Times like these are when we start to undergo some self-discovery. Start by finding out what makes you happy, what can you not live without. Look at things like that you may find your passion is closer than you think.

Thinking is difficult, that’s why most people judge.

C.G. Jung

Our Thoughts: With all the judging and hate we see today this quote comes to mind every time someone turns on the news. Judging people without thinking who they are or what they have been through is simplistic, arrogant, and crude.

Same is true for how most ordinary people see addicts. They do not take the time to think about what an addict must go through to recover. If more people would think before we judge, the world would be a much kinder place.

When we feel stuck, going nowhere, even starting to slip backward, we may actually be backing up to get a running start.

Dan Milliman

Our Thoughts: No matter how much progress we make, setbacks will happen. That’s just how life is. When that happens and we keep coming up against a brick wall, the best thing to do is walk away from it for a little while. Focus on another task, take a break and walk a bit outside, read up on StepHouse Recovery’s Blog. About 90% of the time when you get back to it with a fresh mindset you can break through that wall and go even farther ahead.

At times our own light goes out and is rekindled by a spark from another person. Each one of us has cause to think deep gratitude of those who have lighted the flame for us.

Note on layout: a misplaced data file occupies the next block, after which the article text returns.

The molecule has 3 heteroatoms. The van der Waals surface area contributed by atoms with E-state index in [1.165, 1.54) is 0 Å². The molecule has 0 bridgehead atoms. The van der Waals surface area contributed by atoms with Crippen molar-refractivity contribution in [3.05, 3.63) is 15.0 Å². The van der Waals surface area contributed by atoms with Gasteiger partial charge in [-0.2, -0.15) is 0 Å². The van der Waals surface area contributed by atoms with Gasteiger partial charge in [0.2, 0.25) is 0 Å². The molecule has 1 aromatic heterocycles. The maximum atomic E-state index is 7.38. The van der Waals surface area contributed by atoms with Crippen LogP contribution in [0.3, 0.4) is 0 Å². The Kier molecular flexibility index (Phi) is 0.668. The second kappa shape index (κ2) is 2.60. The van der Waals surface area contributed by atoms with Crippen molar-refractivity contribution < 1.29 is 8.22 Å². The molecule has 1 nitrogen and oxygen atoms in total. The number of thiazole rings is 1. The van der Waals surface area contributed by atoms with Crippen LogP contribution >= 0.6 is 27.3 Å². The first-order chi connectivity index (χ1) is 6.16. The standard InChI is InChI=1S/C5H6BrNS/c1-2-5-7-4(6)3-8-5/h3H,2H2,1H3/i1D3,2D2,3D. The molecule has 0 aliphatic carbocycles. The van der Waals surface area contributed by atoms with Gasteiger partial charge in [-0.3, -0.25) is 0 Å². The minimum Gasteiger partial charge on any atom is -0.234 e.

Our Thoughts: If someone you know or love has an addiction problem then you can be there to support them. It may be staging an intervention which makes them admit they have a problem and need help. Even while in recovery a solid support system is fundamental to recovery. Be the hand that helps them through their recovery.

One’s dignity may be assaulted, vandalized and cruelly mocked, but cannot be taken away unless it is surrendered.

Michael J. Fox

Our Thoughts: This is a quote that really speaks to people who have been bullied or verbally (even physically) abused in some form. The thing to remember is not to give in to what people say or do — if you do, that means they win. Do not give them that power. If you never give in to the people that hurt you that proves that you are stronger than the people who try to hurt you.

Don’t judge me by my past. I’m not in the past anymore. Accept me for who I am because this is me today.

Our Thoughts: The general public has a lot of misconceptions about people with addiction. They think that because they have an addiction they have no self-control or they are a hopeless cause. This could not be further from the truth.

People who had addiction problems in the past and recover from them become much better people. Many of whom start their own behavioral centers to help others struggling with addiction, like StepHouse Recovery Center!

I alone cannot change the world. But I can cast a stone across the waters to create many ripples.

Mother Teresa

Our Thoughts: It cannot be a list of the top 25 inspirational quotes without at least ONE from Mother Teresa! While it is true that you cannot end all of the world’s problems you can still make a difference for some. Even just making one life better is a big change for a better world than if you resign and do nothing.

There’s a story behind every person. There’s a reason why they’re the way they are. Think about that before you judge someone.